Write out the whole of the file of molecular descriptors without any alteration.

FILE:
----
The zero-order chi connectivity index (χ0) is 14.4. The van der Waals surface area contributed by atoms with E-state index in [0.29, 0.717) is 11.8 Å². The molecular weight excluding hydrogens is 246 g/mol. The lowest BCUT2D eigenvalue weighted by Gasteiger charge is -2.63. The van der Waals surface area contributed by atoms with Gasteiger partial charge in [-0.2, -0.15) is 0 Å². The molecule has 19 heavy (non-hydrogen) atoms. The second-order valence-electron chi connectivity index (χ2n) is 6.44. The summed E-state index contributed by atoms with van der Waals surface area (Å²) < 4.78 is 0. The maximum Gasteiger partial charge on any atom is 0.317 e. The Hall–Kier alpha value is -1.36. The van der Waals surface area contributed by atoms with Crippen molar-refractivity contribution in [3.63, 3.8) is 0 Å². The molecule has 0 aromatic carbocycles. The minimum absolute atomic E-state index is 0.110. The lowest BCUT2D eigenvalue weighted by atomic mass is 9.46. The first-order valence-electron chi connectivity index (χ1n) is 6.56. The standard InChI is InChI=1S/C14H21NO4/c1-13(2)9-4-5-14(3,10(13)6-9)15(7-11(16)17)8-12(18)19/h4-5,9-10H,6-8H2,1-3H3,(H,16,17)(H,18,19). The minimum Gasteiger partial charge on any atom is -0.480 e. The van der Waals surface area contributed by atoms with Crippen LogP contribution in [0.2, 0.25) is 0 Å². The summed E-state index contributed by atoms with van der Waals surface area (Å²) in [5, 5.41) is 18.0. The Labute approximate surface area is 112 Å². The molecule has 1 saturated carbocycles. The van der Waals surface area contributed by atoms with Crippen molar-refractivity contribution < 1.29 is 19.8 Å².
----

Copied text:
The zero-order chi connectivity index (χ0) is 14.4. The van der Waals surface area contributed by atoms with E-state index in [0.29, 0.717) is 11.8 Å². The molecular weight excluding hydrogens is 246 g/mol. The lowest BCUT2D eigenvalue weighted by Gasteiger charge is -2.63. The van der Waals surface area contributed by atoms with Gasteiger partial charge in [-0.2, -0.15) is 0 Å². The molecule has 19 heavy (non-hydrogen) atoms. The second-order valence-electron chi connectivity index (χ2n) is 6.44. The summed E-state index contributed by atoms with van der Waals surface area (Å²) < 4.78 is 0. The maximum Gasteiger partial charge on any atom is 0.317 e. The Hall–Kier alpha value is -1.36. The van der Waals surface area contributed by atoms with Crippen molar-refractivity contribution in [3.63, 3.8) is 0 Å². The molecule has 0 aromatic carbocycles. The minimum absolute atomic E-state index is 0.110. The lowest BCUT2D eigenvalue weighted by atomic mass is 9.46. The first-order valence-electron chi connectivity index (χ1n) is 6.56. The standard InChI is InChI=1S/C14H21NO4/c1-13(2)9-4-5-14(3,10(13)6-9)15(7-11(16)17)8-12(18)19/h4-5,9-10H,6-8H2,1-3H3,(H,16,17)(H,18,19). The minimum Gasteiger partial charge on any atom is -0.480 e. The van der Waals surface area contributed by atoms with Crippen LogP contribution in [0.2, 0.25) is 0 Å². The summed E-state index contributed by atoms with van der Waals surface area (Å²) in [5, 5.41) is 18.0. The Labute approximate surface area is 112 Å². The molecule has 1 saturated carbocycles. The van der Waals surface area contributed by atoms with Crippen molar-refractivity contribution < 1.29 is 19.8 Å².